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evil, by showing that the defects of the judicial system, as a whole, are such, in quantity and quality, as to render it totally inadequate to the ends of justice, he presented to the public mind an object of that commanding importance, without the excitement of which a deep interest cannot be raised. He did not present the remedy, in all its magnitude, but he presented the mischief in all its magnitude; nor can the unspeakable advantages to be obtained by the removal of that mass of evil thence fail to suggest themselves. It is not a small object which, as a reformer, Mr. Brougham proposes to himself: with evidence of this the whole of his discourse is pregnant. An object more extensively affecting the interests of the human race, the human mind can hardly propose to itself. We may therefore be satisfied, that the interest which it creates will be progressive. It is not a flash of excitement, which will be seen for a moment, and then pass away,—not a state of mind which makes a loud noise for a little time and presently after is silent, but a natural offspring of the times and circumstances in which we live: destined, therefore, to perpetuity and increase.
As the first thing to be done for reform, in a country where you have an unwilling legislature, from which every thing is to be dragged by a sort of force, is to educate the public mind, which is the dragging power; and as the first grand advantage to be obtained from the speech, from the authority, and the future exertions of Mr. Brougham, will be manifested in this education, in maturing the conviction of the nation that a great reform is required, that infinite good is prevented by withholding it, and that the pretexts by which it is opposed are merely the forgeries of imbecility or interested craft; we shall content ourselves, on the present occasion, with lending our aid to the production of this effect; with pointing the public attention to the evidence of the evils which the nation suffers, and to the disgrace which it incurs, by allowing its affairs to be conducted according to a system of rules which exist in mockery of human understanding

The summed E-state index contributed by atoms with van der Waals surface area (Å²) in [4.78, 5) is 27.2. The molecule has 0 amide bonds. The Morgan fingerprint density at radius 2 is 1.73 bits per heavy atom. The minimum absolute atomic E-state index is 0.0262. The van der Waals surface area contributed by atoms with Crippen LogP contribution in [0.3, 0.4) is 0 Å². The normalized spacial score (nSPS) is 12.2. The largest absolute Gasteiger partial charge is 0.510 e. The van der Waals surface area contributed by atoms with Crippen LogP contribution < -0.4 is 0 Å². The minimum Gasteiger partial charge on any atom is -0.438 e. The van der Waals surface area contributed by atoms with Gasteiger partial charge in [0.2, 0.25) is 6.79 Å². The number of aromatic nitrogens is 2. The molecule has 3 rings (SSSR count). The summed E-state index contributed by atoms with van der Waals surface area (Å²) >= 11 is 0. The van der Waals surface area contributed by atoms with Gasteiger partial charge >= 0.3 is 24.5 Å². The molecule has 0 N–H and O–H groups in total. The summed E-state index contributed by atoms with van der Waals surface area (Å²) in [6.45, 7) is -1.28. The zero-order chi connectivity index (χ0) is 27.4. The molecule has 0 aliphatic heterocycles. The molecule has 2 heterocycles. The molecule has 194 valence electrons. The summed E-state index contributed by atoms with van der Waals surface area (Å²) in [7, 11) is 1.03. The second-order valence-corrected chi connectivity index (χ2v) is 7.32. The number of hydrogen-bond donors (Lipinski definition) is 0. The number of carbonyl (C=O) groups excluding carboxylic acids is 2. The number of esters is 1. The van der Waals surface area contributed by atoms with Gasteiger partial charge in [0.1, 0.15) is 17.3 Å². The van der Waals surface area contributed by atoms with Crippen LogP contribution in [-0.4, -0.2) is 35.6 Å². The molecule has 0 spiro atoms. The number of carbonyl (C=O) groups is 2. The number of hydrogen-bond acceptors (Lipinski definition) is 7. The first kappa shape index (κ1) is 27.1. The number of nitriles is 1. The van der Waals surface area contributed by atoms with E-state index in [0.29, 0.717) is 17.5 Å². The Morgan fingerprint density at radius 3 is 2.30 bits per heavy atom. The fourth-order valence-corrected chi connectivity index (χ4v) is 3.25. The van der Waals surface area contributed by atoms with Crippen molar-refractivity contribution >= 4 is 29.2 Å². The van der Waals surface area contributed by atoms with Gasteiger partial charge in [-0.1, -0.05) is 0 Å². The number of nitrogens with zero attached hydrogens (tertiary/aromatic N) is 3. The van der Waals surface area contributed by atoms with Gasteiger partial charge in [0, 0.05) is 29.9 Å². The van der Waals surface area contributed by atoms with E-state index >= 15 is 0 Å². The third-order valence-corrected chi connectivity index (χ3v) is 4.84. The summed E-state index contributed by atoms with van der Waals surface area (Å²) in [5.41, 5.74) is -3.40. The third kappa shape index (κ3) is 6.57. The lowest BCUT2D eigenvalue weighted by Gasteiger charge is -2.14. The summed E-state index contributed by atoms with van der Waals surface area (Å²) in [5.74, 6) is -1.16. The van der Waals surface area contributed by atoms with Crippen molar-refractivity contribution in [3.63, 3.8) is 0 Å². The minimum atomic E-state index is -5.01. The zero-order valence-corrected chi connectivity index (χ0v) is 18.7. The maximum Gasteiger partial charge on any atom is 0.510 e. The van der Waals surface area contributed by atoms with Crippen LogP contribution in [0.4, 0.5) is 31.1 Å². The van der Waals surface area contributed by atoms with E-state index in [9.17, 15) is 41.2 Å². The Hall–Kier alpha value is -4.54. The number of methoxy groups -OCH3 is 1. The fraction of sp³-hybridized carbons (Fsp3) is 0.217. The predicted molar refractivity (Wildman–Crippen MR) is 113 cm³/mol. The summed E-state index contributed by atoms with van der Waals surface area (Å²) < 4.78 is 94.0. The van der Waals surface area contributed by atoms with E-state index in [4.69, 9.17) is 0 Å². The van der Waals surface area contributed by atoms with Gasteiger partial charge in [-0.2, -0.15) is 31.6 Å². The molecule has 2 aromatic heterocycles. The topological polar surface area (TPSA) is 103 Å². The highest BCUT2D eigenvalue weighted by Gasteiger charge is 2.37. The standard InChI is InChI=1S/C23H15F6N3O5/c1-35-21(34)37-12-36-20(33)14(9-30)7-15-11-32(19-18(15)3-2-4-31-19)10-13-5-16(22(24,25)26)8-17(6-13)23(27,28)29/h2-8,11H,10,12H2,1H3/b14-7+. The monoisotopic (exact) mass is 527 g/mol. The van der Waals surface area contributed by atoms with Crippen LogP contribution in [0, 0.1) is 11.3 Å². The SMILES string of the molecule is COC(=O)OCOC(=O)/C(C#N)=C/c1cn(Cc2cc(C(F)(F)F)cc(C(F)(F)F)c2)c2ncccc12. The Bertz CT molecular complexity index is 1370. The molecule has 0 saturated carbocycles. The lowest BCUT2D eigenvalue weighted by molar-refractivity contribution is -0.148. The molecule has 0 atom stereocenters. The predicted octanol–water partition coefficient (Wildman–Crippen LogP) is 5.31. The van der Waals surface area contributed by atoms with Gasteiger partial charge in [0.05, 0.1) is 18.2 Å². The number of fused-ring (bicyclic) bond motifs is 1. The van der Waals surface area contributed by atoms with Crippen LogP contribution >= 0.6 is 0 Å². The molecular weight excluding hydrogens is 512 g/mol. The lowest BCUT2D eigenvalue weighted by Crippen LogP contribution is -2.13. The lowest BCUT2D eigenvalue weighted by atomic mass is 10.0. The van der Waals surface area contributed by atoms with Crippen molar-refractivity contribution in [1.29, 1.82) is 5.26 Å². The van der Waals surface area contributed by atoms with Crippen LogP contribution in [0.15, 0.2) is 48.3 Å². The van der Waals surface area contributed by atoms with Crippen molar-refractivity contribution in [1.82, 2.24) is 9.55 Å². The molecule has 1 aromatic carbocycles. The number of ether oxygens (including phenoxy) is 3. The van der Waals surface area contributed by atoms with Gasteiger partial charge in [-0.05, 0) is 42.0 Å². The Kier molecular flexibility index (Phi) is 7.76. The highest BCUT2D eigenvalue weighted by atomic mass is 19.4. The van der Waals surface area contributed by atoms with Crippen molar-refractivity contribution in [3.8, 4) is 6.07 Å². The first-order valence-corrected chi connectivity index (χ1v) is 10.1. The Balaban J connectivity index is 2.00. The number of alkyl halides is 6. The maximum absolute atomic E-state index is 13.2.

We do not, therefore, deem it expedient, on the present occasion, to lay before our readers our own view of the entire field of legal reform; or to show what a really wise and virtuous legislature would do, for rendering perfect the operations of law in England at this present moment;—whether in the exact definition of rights which constitutes the civil code; and the exact definition of such violations of those rights as require to be restrained by punishment, which, with the apportioning of punishments, constitutes the penal code; or, in settling the adequate number, and the best possible order, of the judicial servants of the state, constituting a perfect judicial establishment; and prescribing the best possible rules for conducting the judicial inquiry, and giving effect to the judicial decrees, which constitute the code of procedure. This is a subject which may well be supposed to require an article, or rather articles, to itself: and to this it will be our duty frequently to recur. In the practical course of proceeding, however, we regard the subject which forms the principal topic of Mr. Brougham's discourse, as indispensably preliminary; we mean the defects of the present system ; for, before people can be persuaded to make the effort necessary for a change, they must be convinced that there is much evil, on the one hand, from which they may escape, and much good, on the other, which it is in their power to attain.
In the mean time, there is one prejudice, which meets the proposition for rendering law in all its branches as perfect as it is possible to be, which it seems of great importance immediately to remove: that is, the notion, that a change of laws means a change of rights. Nothing is more common than to meet with men, who are alarmed at every attempt for the improvement of law, as if it implied a transmutation of property; as if, by the alterations which are proposed, it were intended that the men who now possess property should be deprived of it, and they who are now destitute of property should receive it.
Never was any conception more absurd. He who is now the real owner of property will obtain a peculiar share of the benefits arising from the improvement of the law. His title will be rendered more clear and indisputable; the execution of all his purposes regarding his property, whether in selling, or lending, or pledging, or leasing, or willing it, will be rendered more easy, more cheap, more certain ; and any